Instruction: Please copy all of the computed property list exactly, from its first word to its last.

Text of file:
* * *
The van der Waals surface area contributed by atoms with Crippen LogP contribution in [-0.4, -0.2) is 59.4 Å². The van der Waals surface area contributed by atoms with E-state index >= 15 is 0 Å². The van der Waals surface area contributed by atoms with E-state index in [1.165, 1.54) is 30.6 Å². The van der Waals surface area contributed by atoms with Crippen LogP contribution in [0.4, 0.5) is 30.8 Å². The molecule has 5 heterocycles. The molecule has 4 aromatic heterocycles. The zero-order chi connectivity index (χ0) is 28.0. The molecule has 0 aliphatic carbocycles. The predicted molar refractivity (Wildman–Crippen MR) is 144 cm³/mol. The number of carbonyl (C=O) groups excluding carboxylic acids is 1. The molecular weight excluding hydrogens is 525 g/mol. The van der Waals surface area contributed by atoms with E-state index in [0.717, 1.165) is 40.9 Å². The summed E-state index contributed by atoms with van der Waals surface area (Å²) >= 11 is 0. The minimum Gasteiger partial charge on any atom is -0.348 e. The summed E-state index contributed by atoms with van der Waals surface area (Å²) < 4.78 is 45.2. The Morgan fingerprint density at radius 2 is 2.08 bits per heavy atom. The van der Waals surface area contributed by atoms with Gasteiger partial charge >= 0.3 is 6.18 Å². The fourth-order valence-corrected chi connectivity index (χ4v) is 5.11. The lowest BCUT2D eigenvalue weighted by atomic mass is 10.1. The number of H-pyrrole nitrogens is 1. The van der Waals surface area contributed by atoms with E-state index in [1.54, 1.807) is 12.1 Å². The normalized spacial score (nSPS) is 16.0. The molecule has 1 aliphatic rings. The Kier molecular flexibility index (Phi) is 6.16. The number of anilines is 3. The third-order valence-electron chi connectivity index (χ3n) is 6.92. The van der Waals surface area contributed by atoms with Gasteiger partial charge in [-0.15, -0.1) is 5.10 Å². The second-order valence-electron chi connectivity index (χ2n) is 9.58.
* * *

The van der Waals surface area contributed by atoms with Crippen LogP contribution in [-0.4, -0.2) is 59.4 Å². The van der Waals surface area contributed by atoms with E-state index >= 15 is 0 Å². The van der Waals surface area contributed by atoms with E-state index in [1.165, 1.54) is 30.6 Å². The van der Waals surface area contributed by atoms with Crippen LogP contribution in [0.4, 0.5) is 30.8 Å². The molecule has 5 heterocycles. The molecule has 4 aromatic heterocycles. The zero-order chi connectivity index (χ0) is 28.0. The molecule has 0 aliphatic carbocycles. The predicted molar refractivity (Wildman–Crippen MR) is 144 cm³/mol. The number of carbonyl (C=O) groups excluding carboxylic acids is 1. The molecular weight excluding hydrogens is 525 g/mol. The van der Waals surface area contributed by atoms with E-state index in [0.717, 1.165) is 40.9 Å². The summed E-state index contributed by atoms with van der Waals surface area (Å²) >= 11 is 0. The minimum Gasteiger partial charge on any atom is -0.348 e. The summed E-state index contributed by atoms with van der Waals surface area (Å²) < 4.78 is 45.2. The Morgan fingerprint density at radius 2 is 2.08 bits per heavy atom. The van der Waals surface area contributed by atoms with Gasteiger partial charge >= 0.3 is 6.18 Å². The fourth-order valence-corrected chi connectivity index (χ4v) is 5.11. The lowest BCUT2D eigenvalue weighted by atomic mass is 10.1. The number of H-pyrrole nitrogens is 1. The van der Waals surface area contributed by atoms with E-state index in [1.54, 1.807) is 12.1 Å². The normalized spacial score (nSPS) is 16.0. The molecule has 1 aliphatic rings. The Kier molecular flexibility index (Phi) is 6.16. The number of anilines is 3. The third-order valence-electron chi connectivity index (χ3n) is 6.92. The van der Waals surface area contributed by atoms with Gasteiger partial charge in [-0.15, -0.1) is 5.10 Å². The second-order valence-electron chi connectivity index (χ2n) is 9.58.